Please try our next iteration of the Michigan Flora Online here. Beginning on February 1, 2023, will point to this new site.

The new site offers several benefits over the existing website, including real coordinate mapping, giving a clearer view of the density of documentation as well as more precision about plant distributions and their link to landforms. We will also have the ability to update species pages more regularly, both in terms of new collections and as more existing Michigan specimens are georeferenced. In addition, we have a better photo display, and offer indented keys.


Iris brevicaulis Raf. has been found in Essex Co., Ontario, and could occur in southernmost Michigan, It would resemble I. virginica somewhat, but have six-angled capsules and a ± zigzag stem. Many other Iris are cultivated to varying degrees and could escape.

1. Plants dwarf, the flowering stems less than 15 (usually less than 10) cm tall.

2. Sepals with a prominent beard above; rhizomes stout (much more than 5 mm thick).

I. pumila

2. Sepals beardless; rhizomes slender (less than 5 mm thick most of their length).

I. lacustris

1. Plants more than 15 cm tall.

3. Styles club-shaped, not concealing the stamens; sepals and petals alike; seeds round and shiny-black.

I. domestica

3. Style branches broad and petal-like, concealing the stamens; sepals and petals similar (the sepals larger, ± recurved, though petaloid in color and texture); seeds dull brown, flattened in common species.

4. Sepals with a prominent median beard above.

I. germanica

4. Sepals without a prominent beard, at most minutely pubescent.

5. Stems hollow; widest leaves 6–8 mm wide.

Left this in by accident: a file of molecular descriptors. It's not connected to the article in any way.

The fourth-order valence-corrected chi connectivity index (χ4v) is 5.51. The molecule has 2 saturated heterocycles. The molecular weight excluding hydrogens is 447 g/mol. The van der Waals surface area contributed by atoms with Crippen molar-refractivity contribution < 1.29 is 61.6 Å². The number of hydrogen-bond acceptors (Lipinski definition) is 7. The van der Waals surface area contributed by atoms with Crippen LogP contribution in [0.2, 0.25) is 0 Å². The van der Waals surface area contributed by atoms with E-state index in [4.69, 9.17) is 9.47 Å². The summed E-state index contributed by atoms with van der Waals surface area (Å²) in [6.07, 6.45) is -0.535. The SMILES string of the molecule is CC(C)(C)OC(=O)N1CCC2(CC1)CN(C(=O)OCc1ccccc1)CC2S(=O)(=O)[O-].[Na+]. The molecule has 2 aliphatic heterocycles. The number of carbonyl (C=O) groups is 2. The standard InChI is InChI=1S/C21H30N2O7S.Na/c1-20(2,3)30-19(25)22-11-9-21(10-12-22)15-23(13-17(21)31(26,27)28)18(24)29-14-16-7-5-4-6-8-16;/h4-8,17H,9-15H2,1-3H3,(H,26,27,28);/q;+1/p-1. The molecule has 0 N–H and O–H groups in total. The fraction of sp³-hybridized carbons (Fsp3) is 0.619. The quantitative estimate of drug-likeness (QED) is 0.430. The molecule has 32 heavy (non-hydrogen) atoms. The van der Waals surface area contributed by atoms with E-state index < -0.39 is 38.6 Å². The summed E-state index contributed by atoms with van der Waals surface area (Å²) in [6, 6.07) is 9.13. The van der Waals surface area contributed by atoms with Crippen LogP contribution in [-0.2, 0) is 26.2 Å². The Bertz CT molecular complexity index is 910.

I. sibirica

5. Stems solid with spongy parenchyma; widest leaves often greater than 8 mm.

6. Flowers yellow; outer spathe bracts smooth; fully mature capsules pendant.

I. pseudacorus

6. Flowers blue (white in rare albinos), outer spathe bracts clearly mealy-papillose, especially apically (except in the rare escape Iris ×vinicolor); fully mature capsules erect (rarely somewhat spreading).

7. Sepals 2.5-5 cm wide; capsules six-angled; rare escape from cultivation.


7. Sepals 1.5-2.5 cm wide; capsules 3-angled; common native species.

8. Base of expanded portion of sepal with a bright yellow spot, finely pubescent with hairs as long as the thickness of the sepal; outer spathe bracts of uniform texture and color; seeds round to D-shaped, irregularly (but shallowly) pitted.

I. virginica

8. Base of expanded portion of sepal at most with a greenish yellow spot, with papillae shorter than thickness of the sepal; outer spathe bracts with the margins generally darker and more shiny than the rest of the dull surface; seeds D-shaped, with a ± regularly pebbled surface.

I. versicolor

All species found in Iris

Iris Ă—vinicolorLOUISIANA IRIS 
Iris domesticaBLACKBERRY-LILY 
Iris germanicaFLAG, FLEUR-DE-LYS 
Iris lacustrisDWARF LAKE IRIS 
Iris pseudacorusYELLOW FLAG 
Iris pumilaIRIS 
Iris sibiricaSIBERIAN IRIS 
Iris versicolorWILD BLUE FLAG 


MICHIGAN FLORA ONLINE. A. A. Reznicek, E. G. Voss, & B. S. Walters. February 2011. University of Michigan. Web. January 29, 2023.